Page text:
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STATEN ISLAND !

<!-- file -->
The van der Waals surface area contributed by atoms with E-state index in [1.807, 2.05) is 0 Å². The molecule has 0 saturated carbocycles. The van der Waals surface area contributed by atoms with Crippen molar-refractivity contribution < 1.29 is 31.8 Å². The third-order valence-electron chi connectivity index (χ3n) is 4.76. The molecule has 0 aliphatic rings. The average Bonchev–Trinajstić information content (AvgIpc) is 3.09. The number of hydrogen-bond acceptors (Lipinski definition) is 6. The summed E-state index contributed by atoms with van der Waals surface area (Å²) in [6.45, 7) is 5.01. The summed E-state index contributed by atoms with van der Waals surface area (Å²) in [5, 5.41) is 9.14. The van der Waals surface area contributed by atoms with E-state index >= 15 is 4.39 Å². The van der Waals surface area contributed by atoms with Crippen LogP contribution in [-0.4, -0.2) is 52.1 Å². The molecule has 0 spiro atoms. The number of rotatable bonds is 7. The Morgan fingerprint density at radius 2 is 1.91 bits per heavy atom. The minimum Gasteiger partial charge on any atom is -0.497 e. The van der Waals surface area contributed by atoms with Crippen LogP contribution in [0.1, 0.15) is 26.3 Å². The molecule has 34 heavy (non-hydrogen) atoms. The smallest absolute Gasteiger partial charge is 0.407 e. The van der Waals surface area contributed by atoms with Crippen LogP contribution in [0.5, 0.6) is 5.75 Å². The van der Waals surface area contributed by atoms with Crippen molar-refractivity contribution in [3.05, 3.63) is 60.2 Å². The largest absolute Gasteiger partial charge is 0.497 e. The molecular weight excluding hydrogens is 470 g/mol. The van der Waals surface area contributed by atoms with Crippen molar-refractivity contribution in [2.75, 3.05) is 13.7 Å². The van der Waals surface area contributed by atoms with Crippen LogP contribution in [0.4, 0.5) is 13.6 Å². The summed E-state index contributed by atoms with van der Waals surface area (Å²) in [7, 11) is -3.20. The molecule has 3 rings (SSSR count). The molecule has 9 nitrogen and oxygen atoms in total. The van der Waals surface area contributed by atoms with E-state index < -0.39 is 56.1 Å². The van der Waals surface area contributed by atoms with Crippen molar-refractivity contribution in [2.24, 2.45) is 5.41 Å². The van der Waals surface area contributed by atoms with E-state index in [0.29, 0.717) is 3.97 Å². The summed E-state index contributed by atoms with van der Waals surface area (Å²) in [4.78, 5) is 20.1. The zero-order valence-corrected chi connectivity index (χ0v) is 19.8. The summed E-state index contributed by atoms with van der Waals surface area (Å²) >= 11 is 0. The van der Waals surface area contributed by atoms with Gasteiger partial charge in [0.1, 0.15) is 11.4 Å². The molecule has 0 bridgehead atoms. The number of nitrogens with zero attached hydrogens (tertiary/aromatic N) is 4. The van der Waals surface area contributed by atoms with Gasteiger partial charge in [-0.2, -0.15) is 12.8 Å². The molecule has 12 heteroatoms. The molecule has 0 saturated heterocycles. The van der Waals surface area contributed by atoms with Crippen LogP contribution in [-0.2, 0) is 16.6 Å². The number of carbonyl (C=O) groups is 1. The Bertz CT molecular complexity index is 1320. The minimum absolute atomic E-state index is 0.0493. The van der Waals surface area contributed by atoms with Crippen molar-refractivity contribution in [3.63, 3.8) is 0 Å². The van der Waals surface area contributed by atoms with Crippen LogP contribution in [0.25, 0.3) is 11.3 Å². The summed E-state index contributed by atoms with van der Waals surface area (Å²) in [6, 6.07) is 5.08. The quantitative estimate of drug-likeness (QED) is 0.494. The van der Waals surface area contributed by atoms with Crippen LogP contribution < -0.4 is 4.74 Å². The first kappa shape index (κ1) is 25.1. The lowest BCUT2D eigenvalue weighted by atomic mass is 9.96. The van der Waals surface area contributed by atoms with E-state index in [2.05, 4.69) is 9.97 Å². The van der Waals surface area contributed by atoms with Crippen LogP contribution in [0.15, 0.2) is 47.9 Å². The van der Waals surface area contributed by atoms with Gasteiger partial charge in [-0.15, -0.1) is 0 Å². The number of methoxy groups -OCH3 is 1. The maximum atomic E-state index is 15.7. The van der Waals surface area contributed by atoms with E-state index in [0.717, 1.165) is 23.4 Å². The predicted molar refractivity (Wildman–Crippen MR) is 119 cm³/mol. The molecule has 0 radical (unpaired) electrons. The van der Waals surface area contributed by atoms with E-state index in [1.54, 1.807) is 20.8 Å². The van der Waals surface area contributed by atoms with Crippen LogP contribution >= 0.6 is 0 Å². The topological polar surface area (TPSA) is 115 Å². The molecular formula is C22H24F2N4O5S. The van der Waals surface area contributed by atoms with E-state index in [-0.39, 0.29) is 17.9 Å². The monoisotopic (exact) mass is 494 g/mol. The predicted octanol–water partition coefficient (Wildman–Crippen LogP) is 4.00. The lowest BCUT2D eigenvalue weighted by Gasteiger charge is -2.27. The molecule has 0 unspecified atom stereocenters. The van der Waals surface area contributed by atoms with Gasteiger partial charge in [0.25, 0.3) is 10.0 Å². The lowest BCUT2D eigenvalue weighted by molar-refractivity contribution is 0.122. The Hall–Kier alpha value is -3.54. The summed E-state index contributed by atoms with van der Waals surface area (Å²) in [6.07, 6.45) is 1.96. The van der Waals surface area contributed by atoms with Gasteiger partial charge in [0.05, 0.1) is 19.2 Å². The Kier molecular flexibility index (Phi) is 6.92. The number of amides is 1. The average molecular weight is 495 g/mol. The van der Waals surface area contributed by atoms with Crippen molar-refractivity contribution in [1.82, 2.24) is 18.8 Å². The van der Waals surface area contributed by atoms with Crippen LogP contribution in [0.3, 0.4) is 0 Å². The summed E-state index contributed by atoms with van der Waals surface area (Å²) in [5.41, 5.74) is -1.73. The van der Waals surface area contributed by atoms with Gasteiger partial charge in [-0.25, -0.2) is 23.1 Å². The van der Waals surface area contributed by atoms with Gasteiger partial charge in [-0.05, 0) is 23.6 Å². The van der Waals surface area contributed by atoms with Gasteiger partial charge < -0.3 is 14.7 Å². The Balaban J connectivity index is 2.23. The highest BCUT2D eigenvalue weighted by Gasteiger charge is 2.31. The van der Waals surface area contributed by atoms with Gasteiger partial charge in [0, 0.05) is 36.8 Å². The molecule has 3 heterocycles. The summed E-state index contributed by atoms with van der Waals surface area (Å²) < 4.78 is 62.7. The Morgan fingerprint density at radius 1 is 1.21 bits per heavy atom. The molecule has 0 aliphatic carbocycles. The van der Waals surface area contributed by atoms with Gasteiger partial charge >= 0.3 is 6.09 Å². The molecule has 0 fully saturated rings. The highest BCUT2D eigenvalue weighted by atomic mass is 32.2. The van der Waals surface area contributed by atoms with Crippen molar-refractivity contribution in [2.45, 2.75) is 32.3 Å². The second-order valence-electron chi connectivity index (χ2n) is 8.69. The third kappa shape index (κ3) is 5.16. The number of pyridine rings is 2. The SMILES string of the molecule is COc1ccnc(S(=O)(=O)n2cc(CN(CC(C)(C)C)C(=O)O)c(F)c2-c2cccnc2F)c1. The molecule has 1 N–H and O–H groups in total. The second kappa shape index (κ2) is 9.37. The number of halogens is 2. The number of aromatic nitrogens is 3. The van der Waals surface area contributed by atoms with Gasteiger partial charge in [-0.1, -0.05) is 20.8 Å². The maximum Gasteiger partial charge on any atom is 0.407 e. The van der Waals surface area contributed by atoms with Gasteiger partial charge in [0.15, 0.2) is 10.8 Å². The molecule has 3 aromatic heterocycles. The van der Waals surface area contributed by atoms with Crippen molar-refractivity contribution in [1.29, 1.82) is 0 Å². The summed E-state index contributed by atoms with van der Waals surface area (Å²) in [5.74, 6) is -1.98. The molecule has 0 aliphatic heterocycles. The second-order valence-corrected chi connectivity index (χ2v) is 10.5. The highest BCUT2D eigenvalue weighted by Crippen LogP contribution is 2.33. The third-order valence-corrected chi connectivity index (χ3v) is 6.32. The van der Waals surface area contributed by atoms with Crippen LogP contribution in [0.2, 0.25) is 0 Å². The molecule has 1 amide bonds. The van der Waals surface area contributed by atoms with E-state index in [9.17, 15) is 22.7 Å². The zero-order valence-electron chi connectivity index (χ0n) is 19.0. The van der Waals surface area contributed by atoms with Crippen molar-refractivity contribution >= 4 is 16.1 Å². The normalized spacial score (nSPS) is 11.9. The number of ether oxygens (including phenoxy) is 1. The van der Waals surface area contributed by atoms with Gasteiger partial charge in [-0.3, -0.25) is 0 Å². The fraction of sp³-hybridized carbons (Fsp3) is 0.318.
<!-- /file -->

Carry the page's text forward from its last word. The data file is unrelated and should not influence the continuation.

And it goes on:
District Exemption Board Did I Not Receive Papers in Time for Saturday's Delivery. By Sprrial CorreapcrMSent. ΤΟΤΤΚΝνίΙΛ,Ε, Dec. 17.—Because of a delay in forwarding the question naires from Albany, those from the lo cal board were not sent out Saturday t>y Augustus G. Marscher, chairman of District Board No. 189. They are expected to be here today and the first five per cent will be sent out so as to be in the hands of those to bo called. The members of the Fifth Ward Home Welfare League aro pre pared to do their part in assisting the board. The men subject to draft will in clude all those previously exempted by the exemption board. The fine law yers appointed to advise the draft reg istrants In the borough of Richmond have organized and have been assign ed to the four exemption boards with | headquarters as follows: District 189, Curtis High School, New Brighton, William J. Kenny, chairman; District 187, No. 70 Richmond avenue, Port Richmond, Francis F. Leman, Fran cis F. Leman, chairman; District 188, Savings Bank Building, Stapleton, Ar thur H. Widdecombe, chairman; and District 189, public school No. 8, Great Kills, Arthur H. Yetman, chairman. The others on the local board for this district includes James A. Simongon, secretary; Charles A. Marshall, James M. Chapman, Ernest V. Frerichs, of Tottenville; F. F. Thomasen, E. Clyde Sherwood of Great Kills; Thomas H. Wight of Oak wood; George II. Stover, and Ralph Cerrata, of New Dorp; Prosper Ferrarri and Stephen Crick, of Roselbank. The various committees will meet for twenty days, with week day ses sions from 7 to 9 o'clock at night and Saturdays from 1:30 to 9 o'clock. The following places in the local dis trict have been designated: Totten ville school until December 2 0th, then at the Aquehonga Clubhouse; Pleas ant Plains, Amicltia hall; Prince Bay, Prince Bay Clubhouse, Krelsherville. fire house; Rossville, O'Neills hall; Huguenot, engine house; Great Kills, No. 8 school; New Dorp, Peterson's real estate office; Rosebank, St. John's parish house. Those employes at the B. S. White Dental plant, Prince Bay, and Tottenville Copper Works, will be taken care of at those plants. There will also be some one at I>ehman's drugstore daily from 10 A. M. to 8 P. M. Appleton L. Clark is chairman of the borough boards legal advisor and Frank I. Smith is the sec retary. STATEN ISLAND RESTAURANT MAN COMMITS SUICIDE By Special Correspondent. TOTTENVILLE, Dec. 17—Emil Girard, forty-four years old, of 17 Scribner street, New Brighton, pro prietor of a restaurant at 36 John street, Manhattan, committed suicide Saturday afternoon by shooting: him self in the right temple with an auto matic pistol. His wife told the police he was in the wine cellar of the res taurant with her and three empliyes when he fired the shot. His em ployes said they noticed he had been despondent for several days. Girard died soon after removal to the Vol unteer hospital. CIVIC LEAGUETOMEET TONIGHT AT LOAN OFFICE Β'J Special Correspondent. TOTTENVILLE, Dec. 17—The reg ular monthly meeting of the Totten ville Branch of the Staten Island Civic League will be held tonight at 8 o'clock at the rooms of the Richmond County Building and Mutual Loan As sociation. Nomination of officers for the ensuing year will take place and a good attendance is expected at this time. HONOR ROLL OF SERVICE MEN AT THE LIBRARY TOTTENVILLE, Dec. 17.—Miss Annie E. Cole, Mrs. Frederick W. Hil liard and Mrs. Henry G. Stiles com pose a committee of Abraham Cole Chapter, Daughters of American Revolution that is compiling a list of the men who are In the military and naval service for an honor roll to be placcd at the Tottenville branch of the New York public library in Am boy road. The list will contain the names of. all those from Tottenville and Rich mond Valley. The committee have many names already and they are calling attention to relatives and friends of any ono they know in the service of the government to forward their name at once so that It can be placed on the list. About fifty names have been secured so far by the com mittee. FLORENCE LEVINSON HIS BIRTHDAY GELERR1TION TOTTENVTLIjE, Dcc. 17—Miss Florence Levenson, of 211 Main i treet entertained about twenty-flvo friends at her home yesterday in honor of the thirteenth anniversary of her birth day. Games were played and music was enjoyed during the afternoon. Refreshments were served. She re ceived a number of gifts in honor of the occasion. PLbtsrin puuns Mr. and Mrs. Je mes Richards of Manhattan were visitors here over the week end. Miss Sophia Schuler is home from a visit at Soa Girt. Mr. and Mrs. Walter I^eibert and eon visited In Perth Amboy Saturday. Miss Katherine Stcadman has re turned to her studies at the Hack ettstown seminairy. Mr. and Mrs. John J. Webb have pone to Miami, Florida, for the win ter. Bernard Feist and Henry Mall of the navy have been home for a visit with their parents. Albert Gabriel of Philadelphia has been visiting in Eltlngviile. William Rennie will lecture on "Tho Manufacture of Iron and Stoel," at the Rossville school tonight. U. S. Grant Council, Jr. O. U. A. M. will meet tonight . The visiting day at the Mission of tho Immaculate Virgin, Mt. T.orctto, Îeeterday, brought down a good crowd l spite of the weather. MME YEARS A PRIEST *ev. Father Malloy Celebrates Silver Jubilee Yesterday at Church With High Mass. Special Correspondent. TOTTENVILLE, Dee. 17—In celo jration of tne twenty-fifth anniver sary of the ordination of Rev. James l'\ Malloy, pastor of the Church of )ur Lady Help of Christians to the priesthood, a solemn high mass was said at the church yesterday morn ng and a reception was given by the •hildren of the parish in the school ι iuditorlum in the afternoon at 3 a'clock, with an elaborate program. Mass was said by Rev. Father Malloy, with Rev. Father Leahy, of Mt. Ver non, as deacon and Rev. Father Mc Laughlin, of the Bronx, as the sub rleacon. Rev. Father Lucey, the as sistant pastor of the church, was master of ceremonies. Rev. Father Gorman, of Brooklyn, preached the sermon and Rev. Father j James M. Byrnes, a former pastor of j the church, who started the parish : here, was within the sanctuary. The | services In commemoration of th· j event was one of the most elaborate ever seen at the church. The church was crowded during tho service and there was a large crowd at the enter tainment In the afternoon. At the latter affair a purse was presented to Father Malloy in honor of the occa sion by the parish. Rev. Father Mal loy was ordained December 17, 1892, at Troy, Ν. Y. He has been pastor i of the local church for the past nine years, having come from St. Charles' church, Manhattan, where he had been for twelve years. He was born at Portchester, Ν. Y. Next Sunday a solemn high mass will be celebrated at Church of Our Lady Star of the Sea at Huguenot Park, where Rev. Father Malloy is also in charge. In the afternoon an entertainment will be given by the children of that aprish. Tho following program was ren dered: Greeting Song—School Children. Whispering Winds — Instrumental Solo, A. Schneider. Mystical Gifts—Spirit of music, G. Ford; Spirit of the Flowers, W. Burke; Spirit of Prayer, M. Hughes; Spirit of Gratitude, A. Taylor; Spir it of Poetry, E. O'Kelly; tho Rev. Father's Guardian Angel, M. O'Kelly. Flag Drill—Little Boys. The Babes In tho Wood—"Λ Fairy Operetta." Dramatis Personal. Roll, John Wynn; Babette, May Wynn —The Babes. Uncle of Babes—W. Bracken. Fairy Qi-een—Corinne La Forge. Zotta, Old Gypsy Woman—Geraldine O'Riorden. Greta, Gypsy Girl—Alice Bracken. Karl, Gypsy Boy—Francis Bracken. Two Ruffians—Frank Lapiedra, Em met O'Kelly. Page—Maurice Leteve. The Indian Huntress, Drill—Girls. Love's Dream—G. Ford. Hannah Gives Notice, A Comedy in one act. Casta: Hannah—C. Wood. Aunt Julia—G. Dunlgan. Isabel, C. Nelson: Sallie, G. Mackey, Aunt Julia's nieces. Silver Flute—Instrumental Solo, J. Cunningham. A Prayer Perfect, A Perfect Day— Alumni. "O Tell Us Merry Birds of Spring"— School Children. Dance—Winifred Burges. Address—V. Wilson. I'll See You Later Yankee Land— Song, A. Letevo, J. McAndrews, A. Gunther, J. Bracken. Accompanists, R. Murray, X. Schnei der. PASSENGERS LATE BECAUSE OF TRAINS IN MIX-UP ÛU Special Corrcsvnvarnt. TOTTENVILLE. Dec. 17—A gen eral mix-up of the trains In the yards of the Staten Island Rapid Transit here this morning, tied up traffic for some time. The mix-up was caused by tho turntable being froze up and refusing to work. Passengers were delayed nearly an hour in getting to their work in Manhattan. Those that usually leave here on the 7:05 o'clock train were forced to wait until about 8 o'clock before they could get a tialn in readiness. TOTTENVILLE ^ Mr. and Mrs. Ernest Pierson were visitors In Manhattan yesterday. Mr. and Mrs. William Linano, of New Brunswick, former residents, were visitors here yeeterday with his parents. Thaddeus Clino was home from Camp Upton over tho week end with his mother. Ted DeBoer was liome from Tariy town yesterday with his parents. Ray Butler was home from Connec ticut yesterday with his parents. Clifford Early was here from Pei ham Park for a visit with his parents over the week end. Mrs. Joseph Morrell will entertain the Five Hundred Club at her home this week. Tho annual meeting of the Rich mon County Relief Association is scheduled to be held tonight at Leh man's drug store office. Cornelius Whlto was homo yester day for a visit with his grandmother, Mrs. Dissosway. Bentley Lodge, No. 570, Odd Fel lows, is scheduled to meet tonight. A meeting of Richmond Temple, Pythian Sisters, will meet tonight. Miller'» Antiseptic Oil» Known on Snake Oil Will Positively Relieve Pain in Few Minutes. Try it right now for Rheumatism, Neuralgia, Lumbago, sore, stilt and swollen joints, pains in the head, back and limbs, corns, bunions, etc. After one application pain disappears almost as if by magic. A new remedy used internally and externally for coughs, colds, croup, sore throat, diphtheria and tonsilitis. This oil is conceded to be the most penetrating remedy known. Its prompt and immediate effect in relieving pain is due to the fact that it penetrates to the affected parts at once. As an il lustration pour ten drops on the thick est piece of sole leather and it will penetrate this substance through and through in three minutes. Accept no substitute. This great oil Is golden red color only. Every bottle guaranteed; 25, 50c and $1.00 a bottle, or money refunded, at Barnekov A Petz.—Adv. SOUTH AMBOY : STARTS DRIVE. ! Vlass Meeting Held Yesterday Afternoon to Aid the Red Cross Campaign. Εtj/ Special Correspondent. SOUTH AMBOY, Dec. 17:—Not withstanding the inclement weather conditions a largo number of people attended the Red Cross mass meeting held at the Empire theatre yesterday afternoon. Company F Band, under the direction of their able director, H. B. Pateman, rendered several appro priate pdeces before the start of the meeting. City Solicitor Leo J. Coakley, who Ls campaign manago<r of this big drive to be conducted during this week, was chairman of the meeting. The first speaker of the afternoon was Hon. J. D. Nolan, who had come from a long distance to prosent the subject of Hod Cross work to tho people of this city. He came from Reading, Ρα. He declared that the present time is about the darkest crisis in the history of the world. He stated that former ly all people would speak of the effi ciency of the German people and their systems, but he said that the time has now come for every on ο to speak of tho efficiency of the Ameri can people. He stated that Providence can not do it all, but that we must all put our shoulders to the wheel in order tx> be successful. He said that the spirit of Rod Cross is the spirit that should be foremost in everyone's heart at this time. Those noble work ers who îlta erivine· t.hftir thr»ir i fortunes, yes, and even thoir lives if need be, doing the noblo work for therfr country, should not bo forgotten at this Christmas time. Ho declared that the reason for much of tho Germans success was that they all stood together for their country and after the declaration of war in that country nome of the places In Hamburg were seen to bo the scene of hustle and bustle even into the late hours of the night so that they may promote the every in terest that might win tho war for them. He declared tho next two months will mark the most critical time in this period of war, and in or der to do our part wo must sacrifice a few things or lose our national in dependence. He received much ap plause at tho conclusion of his re marks. The band then played In grand stylo another selection. Chairman Coakley thanked Mr. Nolan for his patriotic spirit. He Introduced as the next speaker Senator Ixiring Black of New York. Ho voiced as his first remark that everyone should be proud of their President Woodrow Wilson, the Army, the Navy, the men and the women, and especially the bravo lads, that have crossed tho seas, to make this nation a safe place for democracy. They are doing their part to write tho death warrant for the Imperial gov ernment in Germany. "W'c can best show our fidelity by service," he said, and "we can all do our part, of com posing of the Book of Mankind." The Red Cross, that Is covered with blood, is a light and warning, that there Is need for our help in this Avar. It is a light, without help acting as batteries to help furnish the light "Help make the Red Cross, at this Christmas time, the Trench Cross of Bethlehem," he said. He said that some of this coun try are letting their feet drag, in this important matter. He laid particular stress on the Socialist and Pacifists of this country who are doing much to wards injuring their national inda pendence. He made particular men tion of Senator LaFollette, who in the house of congress, denounced this country and its government rulings. He stated that on a meeting that he addressed some time ago, he was tell ing of the needs of the country and afterwards some one asked, how about your Senator LaFollette in Washington. He said the slogan of the Pacifists Is "Thou shalt not kill," but he said they never took into consid eration the collateral statement in the Holy Bible, which states that "Thou shall not permit thyself to be killed." Ho declared that it is human ity moulded with Christianity that sends the boys of this country across the waters to fight for us and our sur roundings." Mr. Black received a tremendous applause for liis wonderful talk and while he was serious at times, there were times when he would tell a few interesting legends aind stories that would cause laughter to como forth from everyone present. Director Pateman, of the band, then called up on his men to render another piece which was, as before, much appre ciated. Adrian Ijyon Speaks The chairman, after thanking Sen ator Black for his kind help in mak ing the meeting a succee, then intro duced one of this county's most popu lar residenit®, Hon. Adrian Lyon, of Perth Amboy. He first stated that he was Just admiring the spirit of patri nf t.h« neoOle of South Ambov In coming to the meeting on an after noon with such weaitiher conditions prevailing. He said that at every meeiting that he addresses he always tells them a faot which they should and do know, but that Impression is "wo are at war." That the Ameri cans do not realize this fart is shown by the fact that when he last visited the stores in New York and other large oitiee ho found people going about doing their Christmas shopping and spending their money foolishly, and instead of doing that they should sometimes lot their minds wander to far beyond the seas, where men are dying for the cause of freedom. He said "when the casualty list comes back from across the water it will show that some of our best friends and nation's youth have been killed, and we will then realize what it Is when we are forced to drape our homes in mourning. Wo will then know what war is." A,t this time the people of the audience were begin ning to realize the conditions as never before and some were deeply moved. "The colleges all over the country," the speaker said, "are at this time de pleted and the ranks of the army and navy are now flllod with the nation's ' best brains and college youths." A little illustration that found a place in the hearts of most of the people attending was remarked as follows: Mr. Lyon stated that ho had recently purchased a record for the victrola, known as "Little Boy Blue," and was pjaying it for the first time. The story of till θ little Boy Blue seems to be where tlhe boys in blue have been killed In battle and their small things at home were only serving as memo ries of the time when they were once with tfhem. He stated as the victrola stopped ploying the sounds of a wom an weeping was heard, and it was then that he remembered that elie was packing away the tilings that his I son had sent home after enlisting in the services of the country, lie stated that had it not been for the Belgluins at Lel«o and the ΙΎοηeh at Verdun, "God only knowe where this country ot oure and this city would be to night." He dec!aired for every hour this oovnutry spends one mJUlion dol kuft Tlhe add test <xf men is not GENERAL WEIGEL Massachusetts Commander Who Is Now on Duty in France. Brig. Gen. William* Weigei is com mander or tne Maseacnusetts troops now in France. He has had long ex perience in military affairs. Aiiat they would sacrifice to save .heir own homo but what would they sacrifice to save the homes of their neighbors and their country. This concluded the most successful meeting· of its kind with the Company V* Band playing as the throng rose to ζο out. Y.I jU NEWS There will be a meeting of the Y. M. H. A. Glee Club tonight at 8:30 as the first informal meeting called by Mr. Ilorwitz, temporary chairman and secretary o£ the club was ap pointed. Morris Margaretten and Harry Kaplan were appointed chair man and secretary respectively. A pleasing program has Deen arranged by the program committee for tonight and they promise a good time for all whe care to be present. At present there are about thirty wno navo en rolled and many more are expected to appear tonight. Don't forget and be on hand promptly. A meeting of the Board of Directors hay been called by President l>r. Charles I. Silk and notices have ul ASK FOR and GET Horlick's The Original Malted Milk Pnh*tititt®«! Cost YOU Sam» tMca CHILDREN CARRY FOOD FROM RELIEF STATION Tlio.se Halifax youngsters survivors of the Mont Blanc explosion, are carrying home food from the relief headquarters opened by the provincial and city governments. The streets were lilted with heavily laden young sters, some orplianed by tlie disaster, others helping their wounded or strieken parents to establish their liâmes j anew in temporary quarters. Thousands of families lost every ounce of food, «'very household possession, and I were kept from starvation and freezing only by the efforts of the city and provincial officials and their more , fortunate townspeople. ready been sent by Secretary Horwitζ lo all the dire "tors for Thursday, De cerber 20, at 8:30 o'clock. Much im portant business will be transacted at the meeting. whi:n will be one of the most important rneetings of the year. There was a rehearsal of the Y. M. H. A. orchestra yesterday afternoon, at 2:30 p. m. Tho boys jre working· very hard now and are holding re hearsal a every time they jan possibly do so. At present they are practic ing on opera and classical music, and it is the purpose of the president, N. Wedeen, to hold a concert in the near future. After the meeting the boys were invited by the Bnei Zion Institute to play several selections at the Sunday school holiday play given by the Zionist school children. Plans have already been completed and all is in readiness for the mili tary ball to be held at the Y. M. A. A. hall by the Y. M. and Y. W. H. A. on Sunday, December 30. Invitations have been sent to all soldiers and sailors in the government service to attend this affair, upon which elabo rate plans have been laid. Tickets are being printed and will be on sale shortly . Further particulars will be announced later. OIIITI'ARY NOTICE. CARTER—At South Ambov, N. J., Dec. 15, 1917, Mary C. Carter, widow of the late Gardner S. Carter, aged 74 years. Funeral services will be held from the residence of her daughter, Mrs. William Rolse. 221 George St., South Amboy, on Dec. 18, 1917, at 1:30 p. m. 1593e-12-l7-lt THEEE FIRMS ACCUSED. Baking Company Charged With At tempt to Stifle Competition. Washington, Dec. 17.—Unfair trade methods were charged against three manufacturers in complaints issued hv tbr ~1 The Ward Baking Company, New York, is alleged to have changed their PI iwto 11 Ota tors of its bread -with the intent of etifling competition. It further is charged with fixing arbitrary stand ard resale prices and refusing to sell to distributors who would not main tain such prices. This is the second complaint issued by the commission against this firm. J. P. Hillerich & Son Company of Louisville, Ky., is accused of violating the trade law by forcins its distribu tors to maintain certain standard re sale prices on basebt.ll bats and of violating the law which forbids price disrrimination. The National Distilling Company of Milwaukee is charged with stifling eompetltion by giving large amounts of yeast free to bakere who buy it to the exclusion of yeast made by other firm?. Gratuities, "such as liquor, cigars, meals and in some instances money,·' are alleged to bave been flven by trie company to employees c* users of yeait as an Inducement for theni to Bee that their employers used only yeast made by the National Die tilling Company. The Ward company will hare a bearing February 23, H Ullrich & Son February 14 and the National Distill· leg Company February 18. Elevator Construetion Code O. K.'d. Harrlsburg, Dec. 17.—The State I» dustrial Board has approved the pro· ■visions of the state code to govera construction and operation of eleva tors in Pennsylvania, and It has been sent to thf printers. The code will be eome effective on 60 days' notice. Pho«phoru« Light. To make a night light with phospho rus, place a piece of phosphorus about the size of a pea In η long glass bottle. Fill the bottle about one-third full of olive oil, heated to the boiling point, nnd cork tightly. When light Is need ed, take out the cork and allow the air to enter—then recork the bottle. The empty space In the bottle will be come luminous. When the light be comes dim, uncork the bottle for a few seconds. Leon's Credit at Xmas Time Helps You to Make Someone Happy THRIFT THE "HUMMER" Miniature Railroad Complete Set of Trains with Tracks We know that you have use for every penny—there are so many to be remembered that cash won't go around. However, we say to you— Come "here, select the Christmas gift for your dear ones and pay for them in small weekly or monthly payments during the nest year. A Solid Carload of Genuine Leather & 4 PIECES 2 PIECES, These railroads are complete with full set of tracks, loco motive, tender and two passenger coaches. Wind up the loco motive and it will run like a streak. Sold everywhere AQ( for $1.00. Leon's special price ιτΌ\. Upholstered CHILDREN'S CHINA TEA SET, 9 PIECES, Rockers & A rmchairs VERY SPECIAL λ These children's Jisets are made of /Ifine quality china, ((beautifully deco rated with flow· ^ers. A dandy play toy for every lit tle girl. Everyone packed separately in a box, ready for you to take with you. Sold everywhere for $1.00 L e ο η 's 69c YOUR CHOICE $19.75 ALL METAL AUTO GARAGES WITH_TWO MECHANICAL AUTOMOBILES, SPECIAL Terms $1 Cash; $IWe k y Here is an opportunity that will probably never come again. ¥e have se cured an entire carload of these finely upholstered armchairs and rockers. Mind you—the covering is genuine leather in brown Spanish finish. These chairs are all upholstered with spring seat and back. $30.00 would be the regular selling price had we bought them under ordi nary conditions. This car load had been delayed in shipment and sooner than accept cancellation, the manufacturer quoted us a discount of 33 1/3%. Gives hours Ρ'a y for «aSI&jaëap very boy >rgirl. The ifpjjgaSBw 'a rape is jSi&jgRSSSI troniurl γ WyBP™ 'uiIt of netal, BPCwaBr brightly WgBMUr painted. XSr two ^ separate autos are runabout and a jitney bus. Just turn the key and let them run. Sold everywhere for $1.25. special 69C Ton United States W ar ship, spec., 69 c Buy the lit tle fellow a complete warship of Uncle Sam's Navy.Paint ed in pretty colors with mounted guns and chimneys. A friction toy Select the ones you want now; we will hold it until you want it delivered. Sold everywhere that will run of its own volition, at $1.50. Leon's Special On the Corner' bin ih and State btieets Store Open Monday, Friday and Saturday Nights